A New Jersey prosecutor has ordered a town’s police department to ignore a new ordinance that he says could illegally target Orthodox Jews from New York.
Bergen County Prosecutor Gurbir Grewal told Mahwah Police Chief James Batelli to ignore the ordinance banning out-of-state residents from township parks. The ordinance went into effect Thursday.
In the directive to Batelli, Grewal warned that the ordinance could lead to racial profiling and unlawful searches and seizures. The ordinance could also illegally target out-of-state members of the Orthodox Jewish community who use Mahwah’s parks, Grewal said.
Grewal’s letter comes after the town ordered the South Monsey Eruv Fund to stop installing PVC piping to delineate the borders of an eruv they were building on utility poles. Township officials have called for the eruv’s removal, citing zoning regulations that prohibit signs on utility poles.
The eruv was vandalized on Friday in six different areas. A local resident was arrested later in the day for the vandalism and the eruv was repaired in time for Shabbos.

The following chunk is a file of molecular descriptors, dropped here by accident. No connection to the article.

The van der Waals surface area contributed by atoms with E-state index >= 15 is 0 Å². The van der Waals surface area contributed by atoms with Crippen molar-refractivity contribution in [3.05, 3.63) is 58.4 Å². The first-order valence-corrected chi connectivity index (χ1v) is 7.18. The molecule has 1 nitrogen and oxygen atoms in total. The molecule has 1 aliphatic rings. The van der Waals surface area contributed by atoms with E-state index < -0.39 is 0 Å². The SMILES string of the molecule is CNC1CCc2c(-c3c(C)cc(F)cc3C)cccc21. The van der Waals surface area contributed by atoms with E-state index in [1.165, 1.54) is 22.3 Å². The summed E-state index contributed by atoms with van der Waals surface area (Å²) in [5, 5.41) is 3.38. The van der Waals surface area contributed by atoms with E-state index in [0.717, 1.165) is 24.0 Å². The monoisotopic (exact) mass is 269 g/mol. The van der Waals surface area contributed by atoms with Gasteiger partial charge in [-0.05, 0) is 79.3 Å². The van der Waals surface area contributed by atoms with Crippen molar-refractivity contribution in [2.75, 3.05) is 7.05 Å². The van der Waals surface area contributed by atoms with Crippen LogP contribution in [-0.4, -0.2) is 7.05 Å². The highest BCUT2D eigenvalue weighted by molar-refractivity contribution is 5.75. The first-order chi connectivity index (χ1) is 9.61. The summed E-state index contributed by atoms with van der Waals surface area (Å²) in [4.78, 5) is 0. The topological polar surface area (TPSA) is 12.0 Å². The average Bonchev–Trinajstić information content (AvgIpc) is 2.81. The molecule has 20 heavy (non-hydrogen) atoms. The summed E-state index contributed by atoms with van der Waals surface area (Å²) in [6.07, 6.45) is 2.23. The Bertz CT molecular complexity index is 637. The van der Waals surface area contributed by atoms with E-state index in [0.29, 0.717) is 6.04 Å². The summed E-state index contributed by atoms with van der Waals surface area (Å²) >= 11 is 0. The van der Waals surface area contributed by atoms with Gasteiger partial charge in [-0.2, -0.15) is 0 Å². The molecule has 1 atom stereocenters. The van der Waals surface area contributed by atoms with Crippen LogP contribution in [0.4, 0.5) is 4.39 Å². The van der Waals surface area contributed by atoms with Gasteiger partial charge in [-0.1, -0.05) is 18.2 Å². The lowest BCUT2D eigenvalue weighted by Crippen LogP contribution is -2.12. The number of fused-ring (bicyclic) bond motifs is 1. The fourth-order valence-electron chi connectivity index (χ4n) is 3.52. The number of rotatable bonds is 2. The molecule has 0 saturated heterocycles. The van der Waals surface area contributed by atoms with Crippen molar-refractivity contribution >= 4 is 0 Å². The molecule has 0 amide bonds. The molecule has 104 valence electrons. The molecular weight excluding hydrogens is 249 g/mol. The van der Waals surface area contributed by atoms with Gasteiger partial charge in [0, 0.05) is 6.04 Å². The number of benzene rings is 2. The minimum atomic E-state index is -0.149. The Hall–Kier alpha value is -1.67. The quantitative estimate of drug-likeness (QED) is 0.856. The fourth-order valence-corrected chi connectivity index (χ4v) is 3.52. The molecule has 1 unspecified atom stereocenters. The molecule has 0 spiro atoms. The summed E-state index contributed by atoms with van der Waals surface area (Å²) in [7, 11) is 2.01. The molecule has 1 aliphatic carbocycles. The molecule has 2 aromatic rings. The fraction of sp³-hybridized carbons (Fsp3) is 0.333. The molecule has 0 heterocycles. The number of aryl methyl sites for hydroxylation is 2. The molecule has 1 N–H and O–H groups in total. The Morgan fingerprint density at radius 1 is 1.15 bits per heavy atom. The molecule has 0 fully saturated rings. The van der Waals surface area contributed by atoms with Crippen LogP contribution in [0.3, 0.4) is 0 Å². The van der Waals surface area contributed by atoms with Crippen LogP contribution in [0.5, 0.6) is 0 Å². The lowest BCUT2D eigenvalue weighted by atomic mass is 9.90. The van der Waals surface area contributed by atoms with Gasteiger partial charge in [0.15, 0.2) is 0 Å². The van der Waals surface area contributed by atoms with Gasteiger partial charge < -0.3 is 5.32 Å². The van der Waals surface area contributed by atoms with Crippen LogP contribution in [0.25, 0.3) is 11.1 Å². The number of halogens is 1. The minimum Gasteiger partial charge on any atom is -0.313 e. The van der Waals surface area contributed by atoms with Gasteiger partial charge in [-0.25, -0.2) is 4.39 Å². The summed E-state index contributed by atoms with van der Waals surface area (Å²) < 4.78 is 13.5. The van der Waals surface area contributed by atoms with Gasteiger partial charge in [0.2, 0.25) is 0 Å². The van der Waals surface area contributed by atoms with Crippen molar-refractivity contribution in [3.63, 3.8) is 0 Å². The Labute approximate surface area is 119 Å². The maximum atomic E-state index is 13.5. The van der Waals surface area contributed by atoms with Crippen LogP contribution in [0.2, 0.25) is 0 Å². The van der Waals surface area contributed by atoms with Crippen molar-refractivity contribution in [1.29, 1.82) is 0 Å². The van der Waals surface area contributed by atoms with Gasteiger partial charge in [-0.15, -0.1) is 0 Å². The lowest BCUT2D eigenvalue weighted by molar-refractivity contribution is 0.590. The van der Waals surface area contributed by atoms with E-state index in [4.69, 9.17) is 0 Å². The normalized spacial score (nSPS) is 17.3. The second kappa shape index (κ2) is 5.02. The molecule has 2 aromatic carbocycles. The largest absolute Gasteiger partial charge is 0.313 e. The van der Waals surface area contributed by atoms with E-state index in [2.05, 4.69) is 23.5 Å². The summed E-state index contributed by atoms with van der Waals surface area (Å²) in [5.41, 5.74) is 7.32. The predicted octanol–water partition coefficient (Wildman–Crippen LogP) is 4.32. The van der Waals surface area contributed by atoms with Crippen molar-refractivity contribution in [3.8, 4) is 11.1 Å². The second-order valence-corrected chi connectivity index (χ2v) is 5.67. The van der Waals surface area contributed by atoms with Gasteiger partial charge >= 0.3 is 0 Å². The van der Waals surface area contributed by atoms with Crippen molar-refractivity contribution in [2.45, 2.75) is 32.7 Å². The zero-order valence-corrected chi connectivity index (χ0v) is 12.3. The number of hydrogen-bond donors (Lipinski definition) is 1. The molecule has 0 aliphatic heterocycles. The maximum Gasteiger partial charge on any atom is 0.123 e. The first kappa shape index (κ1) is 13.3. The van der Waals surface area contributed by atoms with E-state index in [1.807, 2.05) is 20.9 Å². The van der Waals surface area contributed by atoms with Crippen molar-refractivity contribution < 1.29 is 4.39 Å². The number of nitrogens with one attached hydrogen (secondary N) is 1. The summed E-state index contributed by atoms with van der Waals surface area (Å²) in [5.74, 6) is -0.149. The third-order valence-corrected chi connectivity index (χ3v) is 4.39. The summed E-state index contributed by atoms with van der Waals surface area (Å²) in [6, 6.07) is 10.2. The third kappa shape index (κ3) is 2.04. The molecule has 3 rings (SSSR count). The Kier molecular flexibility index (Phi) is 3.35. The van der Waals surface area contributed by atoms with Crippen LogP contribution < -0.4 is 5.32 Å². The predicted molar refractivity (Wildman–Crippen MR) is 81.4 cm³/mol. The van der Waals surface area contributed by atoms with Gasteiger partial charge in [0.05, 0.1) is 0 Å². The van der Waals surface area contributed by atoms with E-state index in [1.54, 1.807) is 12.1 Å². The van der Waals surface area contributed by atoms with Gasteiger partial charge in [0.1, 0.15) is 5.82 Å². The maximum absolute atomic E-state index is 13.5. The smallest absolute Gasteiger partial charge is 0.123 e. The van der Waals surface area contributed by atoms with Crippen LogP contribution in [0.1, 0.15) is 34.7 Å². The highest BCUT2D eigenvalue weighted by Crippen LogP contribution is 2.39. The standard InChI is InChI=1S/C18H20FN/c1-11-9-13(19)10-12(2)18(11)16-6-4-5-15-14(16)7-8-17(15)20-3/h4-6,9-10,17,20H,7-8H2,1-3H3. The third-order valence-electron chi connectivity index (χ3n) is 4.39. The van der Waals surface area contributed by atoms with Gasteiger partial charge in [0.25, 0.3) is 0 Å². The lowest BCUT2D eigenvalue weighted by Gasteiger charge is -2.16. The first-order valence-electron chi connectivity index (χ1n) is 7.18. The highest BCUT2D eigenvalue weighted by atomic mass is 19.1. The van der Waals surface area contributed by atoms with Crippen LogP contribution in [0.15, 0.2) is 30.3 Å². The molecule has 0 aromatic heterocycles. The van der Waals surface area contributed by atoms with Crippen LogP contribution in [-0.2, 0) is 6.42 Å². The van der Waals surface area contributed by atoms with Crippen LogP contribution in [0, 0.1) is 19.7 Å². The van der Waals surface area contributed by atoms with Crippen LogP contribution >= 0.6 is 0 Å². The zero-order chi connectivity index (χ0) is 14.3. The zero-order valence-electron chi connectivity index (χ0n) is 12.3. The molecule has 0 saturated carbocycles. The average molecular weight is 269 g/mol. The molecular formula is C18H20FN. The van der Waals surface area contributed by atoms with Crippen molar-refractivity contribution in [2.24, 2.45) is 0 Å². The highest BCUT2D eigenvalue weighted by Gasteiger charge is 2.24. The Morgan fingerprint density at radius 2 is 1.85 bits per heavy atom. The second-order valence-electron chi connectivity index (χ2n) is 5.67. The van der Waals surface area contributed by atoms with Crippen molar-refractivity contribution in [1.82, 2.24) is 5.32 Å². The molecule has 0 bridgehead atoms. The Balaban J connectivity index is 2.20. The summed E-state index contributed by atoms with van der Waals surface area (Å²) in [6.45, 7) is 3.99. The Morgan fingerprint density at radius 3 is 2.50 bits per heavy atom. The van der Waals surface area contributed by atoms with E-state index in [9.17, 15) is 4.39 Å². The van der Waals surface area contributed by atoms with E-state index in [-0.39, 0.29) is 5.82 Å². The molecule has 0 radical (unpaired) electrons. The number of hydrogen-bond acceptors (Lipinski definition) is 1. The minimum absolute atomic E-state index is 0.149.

The ordinance adopted last month, Council President Rob Hermansen claimed, was not targeting Jews but was responding to complaints from residents that Mahwah’s public parks were being taken over by people with New York license plates.
However, Grewal said that police have “received numerous calls asking for [the ordinance] to be enforced against individuals perceived by the callers to be out-of-state members of the Hasidic Jewish community using Mahwah parks.”
A new group with more than 3,000 members was formed, Mahwah Strong, to oppose the eruv.
Hermansen said the council will rework the parks ordinance in light of Grewal’s directive, but he maintained that the township will put residents first. Mayor William Laforet says the prosecutor’s directive would help Mahwah avoid profiling lawsuits.